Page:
In COMEX silver futures, the commercials increased their total net short position by a modest 1200 contracts, to 23,400 contracts. As was the case in gold, it was a raptor affair in silver, as the 4 and 8 biggest shorts (not necessarily all commercials) reduced their net short position by a combined 3100 contracts, as the raptors sold out 4300 longs.  


Under the hood and unlike what was the case in gold this week and silver over the past couple of weeks, the managed money traders were close to flat on a net basis, selling close to 1900 longs and buying back nearly the same amount of short contracts. With managed money longs at close to 40,000 contracts and shorts also at the same level, the silver structure is bullish. Unlike the significant deterioration that I assumed occurred in gold since the cutoff, there appeared to be no similar managed money buying and commercial selling in silver by virtue of the rotten relative price action in silver these past three trading days.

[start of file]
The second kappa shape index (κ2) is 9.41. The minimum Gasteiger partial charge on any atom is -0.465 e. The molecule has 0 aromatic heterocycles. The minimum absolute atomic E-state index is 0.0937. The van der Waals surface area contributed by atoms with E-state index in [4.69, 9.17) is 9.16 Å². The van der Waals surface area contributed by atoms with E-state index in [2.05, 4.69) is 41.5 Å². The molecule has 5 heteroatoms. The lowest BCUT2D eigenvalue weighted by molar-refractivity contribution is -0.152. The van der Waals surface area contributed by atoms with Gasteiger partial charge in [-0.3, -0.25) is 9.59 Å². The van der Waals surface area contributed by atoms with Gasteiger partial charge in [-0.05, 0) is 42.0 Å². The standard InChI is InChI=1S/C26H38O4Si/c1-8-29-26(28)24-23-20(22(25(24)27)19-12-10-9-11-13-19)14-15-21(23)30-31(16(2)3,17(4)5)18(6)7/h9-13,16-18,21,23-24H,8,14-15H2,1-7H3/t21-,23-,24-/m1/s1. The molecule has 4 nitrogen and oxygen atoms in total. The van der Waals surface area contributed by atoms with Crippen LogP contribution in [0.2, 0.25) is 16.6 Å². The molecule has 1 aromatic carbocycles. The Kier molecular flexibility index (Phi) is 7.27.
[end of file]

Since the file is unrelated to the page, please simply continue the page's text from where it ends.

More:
Bottom line is that gold's market structure appears to be less bullish than silver's, but not by a wide factor. The one thing that I must point out is that the very large open profits held by the managed money shorts in COMEX gold and silver at the recent price lows, more than $400 million in gold and $300 million in silver, now appear to have largely evaporated. Any surge in price from here will cost remaining managed money shorts real and perhaps significant losses.


If there's a recurring theme in my COMEX positioning structure analysis, it is that open managed money profits (whether on the long or short side) exist for some meaningful period of time and then disappear in a relative flash. It is still premature to call this current chapter resolved, but recent gains in gold and silver prices don't indicate the managed money traders are running the show.